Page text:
United States presidential election, 2004

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2000 United States 2008
United States presidential election, 2004
November 2, 2004
George-W-Bush.jpeg John F. Kerry.jpg
Nominee George W. Bush John Kerry
Party Republican Democrat
Home state Texas Massachusetts
Running mate Dick Cheney John Edwards
Electoral vote 286 251
Contests won 31 19+DC
Popular vote 62,040,610 59,028,444
Percentage 50.7% 48.3%
United States presidential election, 2004

Presidential election results map. Red denotes states won by Bush/Cheney (31), Blue denotes those won by Kerry/Edwards (19+DC). The split vote in Minnesota denotes a faithless elector's vote counted for John Edwards. Each number represents the electoral votes a state gave to one candidate.

Incumbent President
George W. Bush
George W. Bush

The United States presidential election, 2004 is a political event which took place on November 2, 2004. During that day the President of the United States and Vice President of the United States were selected. President George W. Bush won against Democratic Party candidate John Kerry, the junior U.S. Senator from Massachusetts. Foreign policy was the biggest issue during the election campaign, mainly, the War on Terrorism and the 2003 invasion of Iraq.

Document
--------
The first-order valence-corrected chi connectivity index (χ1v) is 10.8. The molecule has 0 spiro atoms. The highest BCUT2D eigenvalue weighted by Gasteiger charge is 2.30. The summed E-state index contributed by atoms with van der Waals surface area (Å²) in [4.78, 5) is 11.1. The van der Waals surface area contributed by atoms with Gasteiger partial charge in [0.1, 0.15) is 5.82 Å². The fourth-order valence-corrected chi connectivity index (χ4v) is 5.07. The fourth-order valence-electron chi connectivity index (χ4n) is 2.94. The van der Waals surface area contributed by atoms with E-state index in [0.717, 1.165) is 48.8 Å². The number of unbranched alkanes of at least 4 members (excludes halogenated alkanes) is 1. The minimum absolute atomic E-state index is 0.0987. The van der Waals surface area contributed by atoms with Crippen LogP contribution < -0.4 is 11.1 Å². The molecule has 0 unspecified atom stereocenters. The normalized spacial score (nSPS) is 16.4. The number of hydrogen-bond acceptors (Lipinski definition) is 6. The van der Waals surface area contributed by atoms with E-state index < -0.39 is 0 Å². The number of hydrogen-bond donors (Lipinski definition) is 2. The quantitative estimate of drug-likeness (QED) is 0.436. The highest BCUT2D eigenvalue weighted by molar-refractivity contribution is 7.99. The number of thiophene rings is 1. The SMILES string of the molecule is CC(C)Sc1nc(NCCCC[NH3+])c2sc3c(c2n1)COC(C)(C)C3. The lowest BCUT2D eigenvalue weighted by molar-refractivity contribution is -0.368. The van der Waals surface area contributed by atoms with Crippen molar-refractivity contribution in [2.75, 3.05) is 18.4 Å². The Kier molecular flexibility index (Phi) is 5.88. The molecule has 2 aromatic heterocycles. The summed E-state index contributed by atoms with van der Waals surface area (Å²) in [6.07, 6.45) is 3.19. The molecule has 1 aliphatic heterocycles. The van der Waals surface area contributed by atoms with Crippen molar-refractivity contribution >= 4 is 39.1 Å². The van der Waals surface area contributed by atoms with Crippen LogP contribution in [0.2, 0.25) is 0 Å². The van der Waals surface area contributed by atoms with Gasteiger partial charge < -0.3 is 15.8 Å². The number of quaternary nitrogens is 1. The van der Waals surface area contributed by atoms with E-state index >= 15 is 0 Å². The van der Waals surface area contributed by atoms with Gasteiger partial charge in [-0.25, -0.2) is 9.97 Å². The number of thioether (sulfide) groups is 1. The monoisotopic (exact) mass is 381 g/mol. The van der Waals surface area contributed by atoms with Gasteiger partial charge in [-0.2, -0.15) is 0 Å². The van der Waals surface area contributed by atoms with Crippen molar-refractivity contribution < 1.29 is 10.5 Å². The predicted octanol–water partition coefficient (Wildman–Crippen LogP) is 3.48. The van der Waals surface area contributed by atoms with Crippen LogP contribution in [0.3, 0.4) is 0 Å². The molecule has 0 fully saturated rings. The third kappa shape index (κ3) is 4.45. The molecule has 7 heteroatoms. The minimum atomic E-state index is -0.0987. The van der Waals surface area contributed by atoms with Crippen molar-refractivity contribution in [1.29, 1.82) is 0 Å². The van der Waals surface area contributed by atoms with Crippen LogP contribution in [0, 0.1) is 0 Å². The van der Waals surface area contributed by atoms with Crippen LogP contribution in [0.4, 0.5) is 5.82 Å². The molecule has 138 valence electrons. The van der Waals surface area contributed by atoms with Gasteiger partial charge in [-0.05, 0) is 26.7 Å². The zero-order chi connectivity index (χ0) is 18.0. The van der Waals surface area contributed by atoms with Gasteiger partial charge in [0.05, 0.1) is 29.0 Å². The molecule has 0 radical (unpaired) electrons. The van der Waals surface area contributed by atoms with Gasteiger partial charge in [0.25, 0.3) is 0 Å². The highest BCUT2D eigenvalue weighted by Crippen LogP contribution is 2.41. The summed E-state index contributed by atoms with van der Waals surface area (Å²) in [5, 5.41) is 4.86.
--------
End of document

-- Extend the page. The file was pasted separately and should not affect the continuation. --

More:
Since the last presidential election, there were concerns about voting. The winner was not determined until the following day, when Kerry decided not to dispute Bush's win in the state of Ohio. The state held enough electoral votes to determine the winner of the presidency. Both Kerry and Democratic National Committee Chairman Howard Dean have stated their opinion that voting in Ohio did not proceed fairly and that, had it done so, the Democratic ticket might have won that state and therefore the election. [1]

Only three states changed political parties. New Mexico and Iowa voted Democratic in 2000, but those states Republican in 2004. New Hampshire voted Republican in 2000 but the state voted Democratic in 2004. In the Electoral College, Bush received 286 votes, and Kerry received 252 votes.

References[change | change source]

  1. ROBERT F. KENNEDY JR (June 1, 2006). "Was the 2004 Election Stolen? : Rolling Stone". Rollingstone.com. http://www.rollingstone.com/news/story/10432334/was_the_2004_election_stolen/4. Retrieved 2008-11-03.